We are absolutely committed to ensuring that, as we move forward, we have in place a level of minimum unit price that remains effective in reducing alcohol harms. At the point when minimum unit pricing was first introduced, we did not know that we would be facing a pandemic, which has had an impact on the use and consumption of alcohol. Prior to the pandemic, however, we were seeing early and very encouraging signs of a reduction in alcohol sales and in alcohol-specific deaths.
The evaluation of minimum unit pricing is on-going, and a final report from Public Health Scotland is expected in 2023. Of course, any change to the level, or to any detail, of the minimum unit pricing policy must have a robust evidence base.
I remind members that I am a member of Moving On Inverclyde, a local addiction service.
The First Minister will know that the most recent statistics indicated that Inverclyde had the highest level of alcohol-related deaths during the peak of the Covid pandemic. Every death is a tragedy and I offer my condolences to the people affected.
It is clear that minimum unit pricing was having a positive effect but, due to inflation, the effectiveness of the 50p unit price will have declined. Bearing in mind the fact that alcohol was 64 per cent more affordable in 2017 than it was in 1980—particularly in supermarkets and off-sales—will the First Minister consider increasing the minimum unit price in line with inflation or even slightly above that in the upcoming budget? Will she also commit to setting up an external commission to consider when future increases should occur and what level they should be?
I will consider any suggestions of that nature and will take Stuart McMillan’s suggestions into account.
It is really important that we do two things, which are obviously related. First, we should properly and robustly evaluate the policy of minimum unit pricing. Indeed, a commitment was given to do that when the legislation was passed and the policy was introduced. That process is under way and we will know the outcomes of the Public Health Scotland evaluation in 2023.
It is also important that we keep the level of the price under review and take account of factors such as inflation, because the level of the price is critical to ensuring that the policy continues to be effective. There were encouraging signs pre-pandemic that it was being effective, and we need to take account of changes since then. Those issues will receive on-going, careful and evidence-based consideration by the Government.
Stuart McMillan is right. It has been a decade since the 50p rate was first set, inflation is rising dramatically and the sunset clause is coming into effect soon. The First Minister and I agree on minimum unit pricing but I am concerned about the lack of urgency in her answer. We need to move faster on increasing the rate. Today, 28 organisations spoke out to say that it should be 65p. Will she back the science?
I hope that Willie Rennie and others accept that there are few people in the chamber more committed to the policy of minimum unit pricing than I am. I was the minister who took the legislation through the Parliament. We then had a lengthy court challenge and have been committed to the policy throughout, including at times when few people were prepared to predict that it had any chance of becoming operational. Therefore, I take those points extremely seriously.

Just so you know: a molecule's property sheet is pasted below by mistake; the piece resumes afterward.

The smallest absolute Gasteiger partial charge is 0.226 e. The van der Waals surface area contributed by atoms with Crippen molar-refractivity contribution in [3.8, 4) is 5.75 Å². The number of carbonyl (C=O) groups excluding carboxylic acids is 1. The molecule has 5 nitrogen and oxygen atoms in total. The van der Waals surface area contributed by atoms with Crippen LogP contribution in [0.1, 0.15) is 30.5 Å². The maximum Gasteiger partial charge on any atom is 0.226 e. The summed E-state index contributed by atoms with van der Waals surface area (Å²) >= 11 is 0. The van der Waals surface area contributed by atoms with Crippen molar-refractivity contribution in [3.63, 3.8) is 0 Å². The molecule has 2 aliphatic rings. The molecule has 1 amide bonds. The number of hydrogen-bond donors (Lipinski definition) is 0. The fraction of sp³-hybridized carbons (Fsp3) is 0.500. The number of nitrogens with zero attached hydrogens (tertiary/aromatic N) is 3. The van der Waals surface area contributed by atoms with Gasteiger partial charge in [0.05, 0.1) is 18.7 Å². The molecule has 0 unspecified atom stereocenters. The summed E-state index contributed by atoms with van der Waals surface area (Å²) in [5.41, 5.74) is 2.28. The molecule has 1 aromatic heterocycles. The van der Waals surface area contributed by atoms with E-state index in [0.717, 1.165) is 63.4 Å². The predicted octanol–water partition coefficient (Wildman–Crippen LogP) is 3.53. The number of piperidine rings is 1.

We need to consider all the points carefully and we are doing so. I do not want to sound in any way complacent about the matter. Minimum unit pricing will have the desired effect only if it is set at an effective level.
There is one other complicating factor right now—I say this as a statement of fact, not for any other reason—and that is the United Kingdom Internal Market Act 2020. Any changes in the price, whether by inflation or any other level, could engage that act. That is a source of great concern for us and one of the many reasons why we raised such profound concerns while that act was going through the Westminster Parliament.
I hope that, as we take forward the work on minimum unit pricing, members will engage rightly and properly on the detail of where the price should be set. That must be evidence driven. I hope that we will have the support of members around the chamber if we find that the United Kingdom Internal Market Act 2020 is a serious obstacle to ensuring that minimum unit pricing remains effective, because that would be deeply regrettable, given the policy’s history and how difficult it was to get it into operation.
Sadly, alcohol-related deaths in Scotland rose by 17 per cent in 2020, to 1,190. Those devastating figures emphasise the point that action must be taken and that a range of methods, including minimum unit pricing, should be implemented to tackle harmful alcohol consumption.
I know that the Government plans to consult on the marketing of alcohol. Will the First Minister consider implementing other measures, such as mandating nutrition and health information on alcohol labels and placing a social responsibility levy on alcohol retailers?
Without commenting on the specific suggestions that Gillian Mackay made, although they are both important, I say in general that we remain open minded to every action that can help us to deal with the harm that alcohol misuse does. In fact, when we first proposed minimum unit pricing, it was one of, I think, 40 different actions that were put forward in our alcohol strategy.
Minimum unit pricing is important but it is not the only initiative that needs to be taken. We will consider other initiatives and very carefully consider their evidence base. Within the powers that we have, that includes the suggestions that Gillian Mackay made.